“We have to.” Krumr managed at last, speaking to all present as he held his polehammer in two hands. Rook drew his woodsman’s axe from his belt and held it near the axe head. Onef had his sword and shield ready, as did his fighters. Eventually the Dredge assaulting the Varl line let up and fell back.
“Go!” Fasolt yelled. Krumr led the way, his warriors forming a line in front of the shieldwall, who started to fall back, relieved that their shift was over. Looking back, Rook saw Krumr’s warriors take up a more defensive formation around the tower. His breathing was getting more and more erratic. This was it, he thought. They were making a move that would change everything. Of course, it was up to Eyvind to take the final step. Rook and Eyvind locked eyes, a look of determination hiding doubt on both their faces. Eyvind turned and stepped forwards, raising his staff. Clouds started to gather. The Dredge, who were currently rotating the warriors round in shift changes of their own, started to back away. The group formed round into a circle surrounding Eyvind. Rook and Krumr faced the Varl, who looked confused at their strange action. Then the first bolt of lightning came down, striking one of the bridge supports with a crash.
“What are you doing?” Fasolt roared. Eyvind stayed focused, summoning another lightning bolt.
“I’m sorry Fasolt.” Krumr shouted back. “We have to.” Fasolt’s face turned to rage and he drew his cudgel, bellowing orders to his warriors, telling a handful to fetch Jorundr, and most to assault the Mender and kill if necessary. Rook held his axe ready. He had not brought his bow. Fasolt and his warriors charged forwards, hoping to knock the group down with their shields rather than kill them. Krumr let out a cry and the fighters charged. For the first time in history, Varl fought Varl. Krumr met Fasolt head on and started exchanging blows. Rook slid under the attack from one of Fasolt’s warriors and ran between the giant’s legs, slashing at the back of his knee. The warrior let out a growl of pain and fell down to his knees. Rook tried to smack the warrior at the base of the skull using the flat of his axe, but the strike didn’t knock the giant out as intended. The Varl struck back with his elbow, hitting Rook in the chest and igniting the pain in his ribs. Rook groaned and clutched uselessly at his chest. The Varl arduously pushed himself up to stand and face Rook again. It was now that Rook realised he was on the wrong side of the battle. Glancing back he saw another Varl warrior coming at him with an axe, and he barely had time to jump out of the way, his ribs silently screaming at him to stop. The first Varl was about to strike again when he stopped, a bloody sword appearing from his neck. Onef held onto the giant’s back, pushing the sword through further until his hand was also red. He jumped down as the Varl fell dead. Rook turned to face the other threat, who now stood still but limp, a great iron spear jutting from his chest into the ground at an angle. Some of the nearby Varl warriors were turning towards the bolt-thrower, where Finbjorn was reloading the machine. Egil stood halfway up the stairs of the tower with his shield ready while Oddleif stood further up, shooting arrows into any Varl coming near. At the bottom stood three of Krumr’s warriors holding off the attacking loyalists.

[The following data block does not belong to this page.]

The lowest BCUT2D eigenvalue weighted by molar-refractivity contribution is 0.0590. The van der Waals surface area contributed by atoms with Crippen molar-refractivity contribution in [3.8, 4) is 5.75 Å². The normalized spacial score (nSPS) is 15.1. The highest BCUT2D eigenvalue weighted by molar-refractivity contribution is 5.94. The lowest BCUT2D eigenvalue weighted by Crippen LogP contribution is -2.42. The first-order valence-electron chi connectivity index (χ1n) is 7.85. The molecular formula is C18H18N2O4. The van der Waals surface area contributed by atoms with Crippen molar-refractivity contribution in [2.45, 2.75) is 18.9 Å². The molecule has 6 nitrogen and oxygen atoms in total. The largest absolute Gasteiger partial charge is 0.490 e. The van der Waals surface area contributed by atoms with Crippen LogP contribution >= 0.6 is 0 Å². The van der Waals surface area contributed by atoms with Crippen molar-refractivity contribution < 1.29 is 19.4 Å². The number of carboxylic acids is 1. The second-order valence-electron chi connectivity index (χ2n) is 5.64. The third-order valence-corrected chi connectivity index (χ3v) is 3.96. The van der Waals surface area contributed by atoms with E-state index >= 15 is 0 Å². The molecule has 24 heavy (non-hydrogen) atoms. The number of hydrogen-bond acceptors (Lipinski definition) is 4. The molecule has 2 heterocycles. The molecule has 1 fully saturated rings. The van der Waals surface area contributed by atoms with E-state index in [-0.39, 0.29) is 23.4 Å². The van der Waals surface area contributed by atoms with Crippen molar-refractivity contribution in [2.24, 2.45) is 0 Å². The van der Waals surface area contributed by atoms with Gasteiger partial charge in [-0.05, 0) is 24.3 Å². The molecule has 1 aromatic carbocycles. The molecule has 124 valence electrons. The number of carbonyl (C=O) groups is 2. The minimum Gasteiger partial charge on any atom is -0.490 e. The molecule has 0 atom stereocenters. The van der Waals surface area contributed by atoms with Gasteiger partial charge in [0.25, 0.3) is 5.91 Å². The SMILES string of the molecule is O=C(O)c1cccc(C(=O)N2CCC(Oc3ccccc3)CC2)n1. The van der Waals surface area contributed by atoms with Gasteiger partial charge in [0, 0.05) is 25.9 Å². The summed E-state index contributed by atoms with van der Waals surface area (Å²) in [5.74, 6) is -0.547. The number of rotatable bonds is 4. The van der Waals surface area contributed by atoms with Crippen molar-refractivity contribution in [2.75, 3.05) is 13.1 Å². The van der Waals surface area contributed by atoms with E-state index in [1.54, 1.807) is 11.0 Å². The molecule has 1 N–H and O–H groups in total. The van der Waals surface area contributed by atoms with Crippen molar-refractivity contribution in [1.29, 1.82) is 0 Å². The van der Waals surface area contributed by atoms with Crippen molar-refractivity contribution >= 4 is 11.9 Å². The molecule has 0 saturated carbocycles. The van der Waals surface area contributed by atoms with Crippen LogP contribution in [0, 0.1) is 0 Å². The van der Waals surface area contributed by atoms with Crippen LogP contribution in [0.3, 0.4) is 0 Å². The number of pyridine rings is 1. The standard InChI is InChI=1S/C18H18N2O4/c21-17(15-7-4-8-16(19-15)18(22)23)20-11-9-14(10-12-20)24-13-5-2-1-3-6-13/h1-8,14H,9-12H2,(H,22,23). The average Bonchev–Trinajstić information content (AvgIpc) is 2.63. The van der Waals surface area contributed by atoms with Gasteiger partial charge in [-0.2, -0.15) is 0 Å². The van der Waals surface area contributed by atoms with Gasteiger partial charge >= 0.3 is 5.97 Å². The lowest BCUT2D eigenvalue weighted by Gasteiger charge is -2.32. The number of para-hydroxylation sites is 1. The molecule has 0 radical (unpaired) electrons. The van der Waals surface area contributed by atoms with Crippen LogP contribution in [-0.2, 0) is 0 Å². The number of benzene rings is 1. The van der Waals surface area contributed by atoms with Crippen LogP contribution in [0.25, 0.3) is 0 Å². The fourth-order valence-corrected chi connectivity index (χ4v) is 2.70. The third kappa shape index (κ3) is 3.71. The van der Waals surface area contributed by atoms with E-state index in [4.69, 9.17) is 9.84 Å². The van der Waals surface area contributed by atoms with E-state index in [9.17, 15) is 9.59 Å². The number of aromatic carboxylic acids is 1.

“Skapti!” Fasolt barked to one of the other Varl. “Get the bolt-ˮ He was cut off as the breath was forced from his lungs. He crumpled forwards dropping his cudgel. The snow beneath his mouth was sprinkled crimson as he coughed blood, his cracked ribs piercing his lungs. Standing over him stood Krumr, his polehammer ready. With a slight hesitation Krumr lifted up his hammer and brought it down on Fasolt’s head. The Varl crumpled into the ground, the back of his skull turned to pulp. A rumble and cracking shook the bridge and the fighting ceased.